There’s always uncertainty heading into an NFL season, but there’s one thing about the 2021 Buccaneers that is certain: They are stocked with weapons.
This goes for both the offense and the defense. For the 1,000th time, the Buccaneers have returned all 22 starters and multiple key depth pieces in hopes of repeating as Super Bowl champs. A team that contains the likes of Tom Brady, Mike Evans, Chris Godwin, Antonio Brown, Rob Gronkowski, Shaquil Barrett, Jason Pierre-Paul, Devin White, Lavonte David, Vita Vea, and many, many more is geared up and ready for another run.
But of all the weapons the Buccaneers possess, of all the playmakers they have on the roster, their biggest weapon of all won’t be wearing a helmet, pads, and cleats come Sundays.
And that weapon is continuity. Familiarity. It’s not just knowing the playbook. It’s also expecting your teammates to know what to do in certain situations. Having this weapon on your side is a big deal due to the surrounding environment that is the NFL.
Continuity is almost unicorn-level rare in the NFL. The NFL isn’t designed for continuity. The league embraces parity. It’s hard to keep players on the same team(s) for a few years, much less elongated periods of time. This goes for coaching staffs, as well.
But keeping the band together can go a long way in shaping/determining a franchise’s upcoming success. Even if it’s just for a couple of years.
“I believe that the continuity in football is the key to winning,” Brady said during the Buccaneers’ mandatory minicamp back in June. “The more continuity you can have over a long period of time, there are just so many situations that come up over the course of the season that you’re not able to sort through – you’ve got to rely on a lot of past history.”
This past offseason went just about as perfect as any offseason can go for the Buccaneers. Keeping the roster intact was key, but the Buccaneers also retained the entire coaching staff, minus receivers coach Antwaan Randle El, who took a job with the Detroit Lions. In fact, keeping the coaching staff intact may mean more than keeping the roster intact when it’s all said and done.
“It’s great to have the starters back. More importantly, the assistants because you don’t have to coach coaches or teach anybody,” said Todd Bowles. “Bruce [Arians] has done a great job of giving us situational football over the past couple weeks, as well as last year, and putting every coach in a situation where they have to think. So it’s not just for the players, it’s for the coaches as well. And to have the same chemistry on the coaching staff back on both sides of the ball, I think, is big.”
“It’s huge,” said Bruce Arians when asked about the continuity surrounding the Buccaneers coaching staff. “There’s no coach that’s not on the same page. The hardest thing is when you have coaches come in here and they try to coach their old way. They don’t coach your way, so you’re coaching them and then they’re coaching the players. And sometimes you have to re-teach. We don’t have any of that, and it’s a blessing.”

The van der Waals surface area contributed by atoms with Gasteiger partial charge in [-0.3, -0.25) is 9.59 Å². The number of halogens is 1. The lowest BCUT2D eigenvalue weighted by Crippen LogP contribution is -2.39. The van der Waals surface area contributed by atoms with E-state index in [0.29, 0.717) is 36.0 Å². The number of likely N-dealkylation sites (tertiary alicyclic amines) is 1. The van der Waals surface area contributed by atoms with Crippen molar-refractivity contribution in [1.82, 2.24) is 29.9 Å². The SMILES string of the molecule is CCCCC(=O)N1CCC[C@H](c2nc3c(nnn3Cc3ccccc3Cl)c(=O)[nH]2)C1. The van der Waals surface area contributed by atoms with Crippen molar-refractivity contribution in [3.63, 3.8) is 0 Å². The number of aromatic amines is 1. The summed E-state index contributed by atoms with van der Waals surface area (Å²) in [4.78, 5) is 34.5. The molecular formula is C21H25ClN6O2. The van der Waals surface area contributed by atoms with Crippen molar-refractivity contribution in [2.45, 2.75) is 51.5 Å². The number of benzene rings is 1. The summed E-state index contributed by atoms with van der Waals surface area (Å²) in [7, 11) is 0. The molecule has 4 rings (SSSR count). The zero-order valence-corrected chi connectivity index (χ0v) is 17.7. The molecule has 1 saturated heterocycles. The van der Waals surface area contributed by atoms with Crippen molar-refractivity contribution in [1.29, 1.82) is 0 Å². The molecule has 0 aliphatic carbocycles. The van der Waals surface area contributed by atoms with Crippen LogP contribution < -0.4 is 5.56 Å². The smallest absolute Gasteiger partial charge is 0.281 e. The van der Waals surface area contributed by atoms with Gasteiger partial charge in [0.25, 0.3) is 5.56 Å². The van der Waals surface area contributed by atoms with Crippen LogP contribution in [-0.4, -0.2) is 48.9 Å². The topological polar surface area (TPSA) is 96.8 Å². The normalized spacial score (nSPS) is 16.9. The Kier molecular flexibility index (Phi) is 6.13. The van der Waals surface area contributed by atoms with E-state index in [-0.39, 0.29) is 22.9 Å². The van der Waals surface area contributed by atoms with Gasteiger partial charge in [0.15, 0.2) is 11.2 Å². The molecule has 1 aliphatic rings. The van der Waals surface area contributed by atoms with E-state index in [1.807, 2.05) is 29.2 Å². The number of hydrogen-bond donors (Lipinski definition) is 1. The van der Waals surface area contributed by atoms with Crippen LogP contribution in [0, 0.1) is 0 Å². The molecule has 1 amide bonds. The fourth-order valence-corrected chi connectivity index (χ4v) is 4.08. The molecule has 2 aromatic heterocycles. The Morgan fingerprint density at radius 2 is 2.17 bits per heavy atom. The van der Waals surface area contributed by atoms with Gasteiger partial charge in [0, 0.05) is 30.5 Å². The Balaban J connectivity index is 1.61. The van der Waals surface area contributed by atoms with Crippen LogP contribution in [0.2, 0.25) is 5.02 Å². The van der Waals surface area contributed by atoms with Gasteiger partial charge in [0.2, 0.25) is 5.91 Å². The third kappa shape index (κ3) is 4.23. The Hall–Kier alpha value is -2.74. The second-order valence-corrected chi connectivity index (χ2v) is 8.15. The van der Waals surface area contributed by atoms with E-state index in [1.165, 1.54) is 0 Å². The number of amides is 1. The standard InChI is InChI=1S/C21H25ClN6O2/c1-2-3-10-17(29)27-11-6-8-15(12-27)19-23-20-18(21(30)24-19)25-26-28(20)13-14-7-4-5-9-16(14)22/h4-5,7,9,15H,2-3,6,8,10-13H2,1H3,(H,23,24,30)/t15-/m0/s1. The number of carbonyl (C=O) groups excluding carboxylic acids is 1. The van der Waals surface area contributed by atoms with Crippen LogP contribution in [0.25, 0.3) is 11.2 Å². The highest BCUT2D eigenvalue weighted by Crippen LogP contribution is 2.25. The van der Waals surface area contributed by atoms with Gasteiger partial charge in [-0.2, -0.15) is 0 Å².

Not only do you have the same guys on the field running the plays, but the guys dishing out the plays are all on the same page. That’s a major advantage for the Buccaneers and it’s an advantage that few teams in the NFL possess.
Bill Belichick, Sean Payton, Mike Tomlin, and John Harbaugh are the only coaches who have been with their respective teams pre-2010. After them, just six coaches are entering their fifth year or longer with their respective teams. 18 of the remaining 22 coaches -including Arians- are entering their third year with their respective teams. Over half of the league’s head coaches wouldn’t qualify for vested-veteran status if they were NFL players.
The Saints, in particular will be an interesting watch in 2021. Sure, they still have Payton, who is a top-3 coach in the NFL, but they lost Drew Brees and offensive coordinator Joe Lombardi this past offseason. The trio of Payton, Brees, and Lombardi had been together since 2007, which is practically impossible to pull off these days. It was truly remarkable. But how will things shake out with 66% of the Saints offense now out of the picture? The continuity between those three guys was a major factor in the Saints’ offensive success over the last 15 years. That side of the ball is essentially guaranteed to take a step back this year, through no fault of anyone’s.
Fortunately for the Bucs, this isn’t something they’ll have to worry about in 2021. The best part about having everyone back for another run, however, is the fact that knowing who is beside you not only helps continue a high level of play, but it breeds confidence among the players.
And we all know what a jolt of confidence can do in the NFL.
“I think just being together from last year to this year having everybody back – I feel like everybody knows how each other plays on our defense and how we operate,” Antoine Winfield Jr. told reporters last week. “It feels like that is what’s been best for us. Because we know how each other play and we can play off of each other better. I think we will be better this year.”
“Whenever you can keep guys together for a couple of years, it really helps,” Alex Cappa said last week.
The players recognize what they have. So do the coaches. And those who follow the NFL -including the NFL itself- know what the Buccaneers have, as well.
So now, it’s all about getting the job done on the field. And considering what we’ve seen and heard so far this offseason, the Bucs should have no issue in doing just that.